I'll stop citing Dawkin's book now, but it goes on to announce the winning strategy and its author and explains why it outperformed the others in the long term.

This is exactly what I want to do with Pinochle bots!!!
I will need to be the host, neutral party, and confidant. (in case authors want to keep their intellectual property a secret)
I'll need to figure out how I will set it up and what programming language I will use to run the simulator.

I am most confident writing in php and javascript/jquery, but in truth, any language that employs function calls would do.
The bot strategy submissions should be packaged as a single function for repeated calling.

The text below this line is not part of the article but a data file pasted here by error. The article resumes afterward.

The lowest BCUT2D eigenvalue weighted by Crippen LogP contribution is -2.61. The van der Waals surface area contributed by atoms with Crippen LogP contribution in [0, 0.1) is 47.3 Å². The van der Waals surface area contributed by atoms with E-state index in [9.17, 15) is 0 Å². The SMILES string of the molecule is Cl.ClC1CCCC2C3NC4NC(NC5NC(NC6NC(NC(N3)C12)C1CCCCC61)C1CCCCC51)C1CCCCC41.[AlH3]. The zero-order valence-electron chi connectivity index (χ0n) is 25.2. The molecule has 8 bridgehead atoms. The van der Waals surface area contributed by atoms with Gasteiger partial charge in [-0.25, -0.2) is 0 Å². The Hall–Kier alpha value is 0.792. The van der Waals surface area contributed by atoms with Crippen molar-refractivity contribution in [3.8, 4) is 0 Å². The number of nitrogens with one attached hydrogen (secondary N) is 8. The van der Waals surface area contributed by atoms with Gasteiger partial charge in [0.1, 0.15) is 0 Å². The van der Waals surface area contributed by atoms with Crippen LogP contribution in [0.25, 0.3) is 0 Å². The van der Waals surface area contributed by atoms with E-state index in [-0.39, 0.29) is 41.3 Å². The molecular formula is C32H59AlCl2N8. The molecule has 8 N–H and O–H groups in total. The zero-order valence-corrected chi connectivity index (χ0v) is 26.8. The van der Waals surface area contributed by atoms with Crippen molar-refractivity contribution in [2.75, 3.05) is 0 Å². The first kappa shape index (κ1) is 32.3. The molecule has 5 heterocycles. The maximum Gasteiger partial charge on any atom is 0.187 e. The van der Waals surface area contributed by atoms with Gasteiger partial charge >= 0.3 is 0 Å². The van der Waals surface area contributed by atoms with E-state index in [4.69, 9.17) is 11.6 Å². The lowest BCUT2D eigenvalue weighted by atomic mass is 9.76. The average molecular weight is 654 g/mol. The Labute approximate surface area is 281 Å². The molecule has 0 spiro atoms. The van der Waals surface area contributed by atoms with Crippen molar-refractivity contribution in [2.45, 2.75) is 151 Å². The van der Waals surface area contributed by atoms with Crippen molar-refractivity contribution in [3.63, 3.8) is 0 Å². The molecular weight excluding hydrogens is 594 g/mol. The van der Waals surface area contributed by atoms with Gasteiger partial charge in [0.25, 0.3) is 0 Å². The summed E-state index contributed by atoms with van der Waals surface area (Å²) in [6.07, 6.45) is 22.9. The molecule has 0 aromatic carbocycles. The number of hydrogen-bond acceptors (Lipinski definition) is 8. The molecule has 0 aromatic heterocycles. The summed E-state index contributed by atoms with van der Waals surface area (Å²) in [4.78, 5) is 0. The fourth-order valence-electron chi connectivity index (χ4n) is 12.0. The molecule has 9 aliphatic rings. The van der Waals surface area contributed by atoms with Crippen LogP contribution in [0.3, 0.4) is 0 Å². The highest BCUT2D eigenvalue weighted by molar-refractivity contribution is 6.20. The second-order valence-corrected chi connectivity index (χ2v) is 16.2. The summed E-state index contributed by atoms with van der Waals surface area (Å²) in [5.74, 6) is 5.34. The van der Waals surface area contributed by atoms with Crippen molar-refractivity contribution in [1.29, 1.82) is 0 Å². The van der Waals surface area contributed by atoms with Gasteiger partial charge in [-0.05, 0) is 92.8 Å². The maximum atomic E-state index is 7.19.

The function would need to receive PN and deliver a valid action (a valid bid, trump suit, or thrown card)
The value provided by my simulator -- the parameter -- would be all of the hand data sets for the current hand up to that point.

Example#1 rdwrite's bot's first function call for the Auction phase (as Seat4) would be:
Code:
GameScores 302 280
Dealer Seat1
Deal1 CTTQJJ DKJJ SAKJJ HAAATKJJJ
Deal2 CAAAKQQ DTTKQQ STQQJ HATKQJ
Deal3 CTKJJ DAATQJ SATTTKKJ HTTQQ
Deal4 CATKKQ DAATKKQJ SAAKQQ HKKQ
Bids1 Pass Pass
The function would be expected to output a string --  a valid bid like Pass, 50, or other.

Example#2 Marya's bot's first function call for the Play phase (as Seat4) would be:
Code:
GameScores 0 0
Dealer Seat3
Deal1 CATTKJJ DTQJ SATTKQJ HATTKJ
Deal2 CAAKKQ DAAAKQ STTKQJ HAAQQJ
Deal3 CQQ DATKQJJ SKKJJ HATTKKQQJ
Deal4 CATTKQJJ DTTKKQJ SAAAQQ HKJ
Bids1 50 Pass Pass 51
Bids2 52 - - 60
Bids3 65 - - Pass
Contract Seat4 65 Clubs
Meld1 CJ DJ SKQJ HJ 10
Meld2 CKQ DKQ SKQ HQ 14
Meld3 C DKQ S HKKQQ 6
Meld4 CATKQJ DKQJ SQ H 21